Review: Bobby Sands: Freedom Fighter

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Writer: Gerry Hunt
Artist: Gerry Hunt
Colourist: Matt Griffin
Publisher: The O’Brien Press
RRP: €16.99/£12.99
Release Date: February 22nd 2016
Pages: 64

Blurb: Bobby Sands was a member of the Provisional Irish Republican Army who died on hunger strike while imprisoned at HM Prison Maze. He was the leader of the 1981 hunger strike in which Irish republican prisoners protested against the removal of Special Category Status. During his strike he was elected to the British Parliament as an Anti H-Block candidate. His death was followed by a new surge of Provisional IRA recruitment and activity. International media coverage brought attention to the hunger strikers, and the republican movement in general, attracting both praise and criticism. 

This graphic novel brings Bobby Sands’ story to life in a whole new way. 

Review by Dave O’Leary:

Gerry Hunt and Matt Griffin are back with The O’Brien Press with their latest Irish historical graphic novel collaboration that has included the Irish Book Award nominated At War with the Empire, which is the only graphic novel to have been so.

Of the historical graphic novels that have been released in recent years by O’Brien, this one covers the most recent period of Irish history of any of them. Mainly set in a time period of the late seventies and early eighties, the subject matter of the later life and death of Provisional IRA member Bobby Sands, who was a hugely divisive figure in socio-political circles during his time in prison is a thoroughly engrossing read.

Author Gerry Hunt does a great job of making a flowing story out of a busy and action and counter action series of events that ultimately lead to a series of hunger strikes. The book shines the British forces and Government in a very poor light and based on the evidence contained within the book, rightfully so. The conditions that the imprisoned had to endure were nothing short of horrific and they came about due to the inmates status of political prisoners being revoked and Sands leading others in an ever increasingly desperate series of actions to try force the hand of the British government to overturn their decision.

The impact of their actions, led by Sands, does not go unnoticed and they begin to gather international attention, not to say anything of the impact on their families. They are seen by the British as nothing but criminals but a sudden by election shortly after the beginning of their final hunger strike got Sands on the ticket as a potential MP, an election that Sands won over a UUP candidate by a close margin. The election raised public awareness of Sands and the other hunger strikers even further but his declining health meant that he was never able to take his seat in Westminster, dying a short time after winning the vote.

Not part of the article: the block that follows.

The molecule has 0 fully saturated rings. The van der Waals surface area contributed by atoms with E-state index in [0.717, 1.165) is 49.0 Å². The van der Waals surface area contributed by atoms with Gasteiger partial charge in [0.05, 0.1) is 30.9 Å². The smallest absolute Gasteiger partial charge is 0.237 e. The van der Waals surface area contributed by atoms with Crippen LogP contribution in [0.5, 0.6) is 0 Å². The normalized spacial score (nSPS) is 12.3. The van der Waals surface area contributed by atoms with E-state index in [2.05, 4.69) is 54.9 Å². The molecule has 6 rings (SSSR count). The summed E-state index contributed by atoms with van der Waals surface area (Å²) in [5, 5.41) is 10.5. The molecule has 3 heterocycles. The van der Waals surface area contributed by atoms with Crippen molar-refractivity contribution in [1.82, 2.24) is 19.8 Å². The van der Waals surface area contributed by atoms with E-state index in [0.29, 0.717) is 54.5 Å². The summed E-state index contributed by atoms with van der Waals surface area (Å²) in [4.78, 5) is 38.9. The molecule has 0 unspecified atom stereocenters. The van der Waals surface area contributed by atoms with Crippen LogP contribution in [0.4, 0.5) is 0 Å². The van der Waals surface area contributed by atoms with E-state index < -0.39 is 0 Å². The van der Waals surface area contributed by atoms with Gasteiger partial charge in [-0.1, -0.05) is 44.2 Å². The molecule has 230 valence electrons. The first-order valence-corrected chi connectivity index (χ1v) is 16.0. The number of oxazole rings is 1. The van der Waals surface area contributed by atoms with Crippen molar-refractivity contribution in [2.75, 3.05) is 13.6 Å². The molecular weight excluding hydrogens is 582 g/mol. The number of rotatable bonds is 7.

Bobby Sands was the first of ten hunger strikers to die before the hunger strikes were called off in October 1981. With people portrayed in the book still alive today, the events within would be still be visceral memories for most people and their impact on the social divide in the North would be felt for many years right up the signing of the Good Friday Agreement. Credit to Gerry Hunt for bringing this important chapter in our recent lives to such a powerful rendition.

Hunt pulls no punches when it comes to the hardships endured and his art shows how brutal conditions were. Hunt is joined by frequent collaborating colourist Matt Griffin who always compliments Hunt’s artwork with ease. His dull muted colours especially in the prison scenes enhance the grimness of the setting.

I’ve said it before when it comes to their line of Irish historical graphic novels but The O’Brien Press play an important part in keeping our history alive in the minds of people who are even more having their attention being called on by ever more shallow forms of so called entertainment. That is why I welcome this book and hopefully more like it as the quality and subject matter of the line of books is of such high quality, they are deserving of our time, attention and money.

The book also boasts an afterword by Sinn Fein leader Gerry Adams who comments on the legacy of Bobby Sands and the sacrifice for the greater good of Sands and his fellow hunger strikers. This powerful account of a very recent chapter in Irish history is a page turner of a project and is available in book shops now.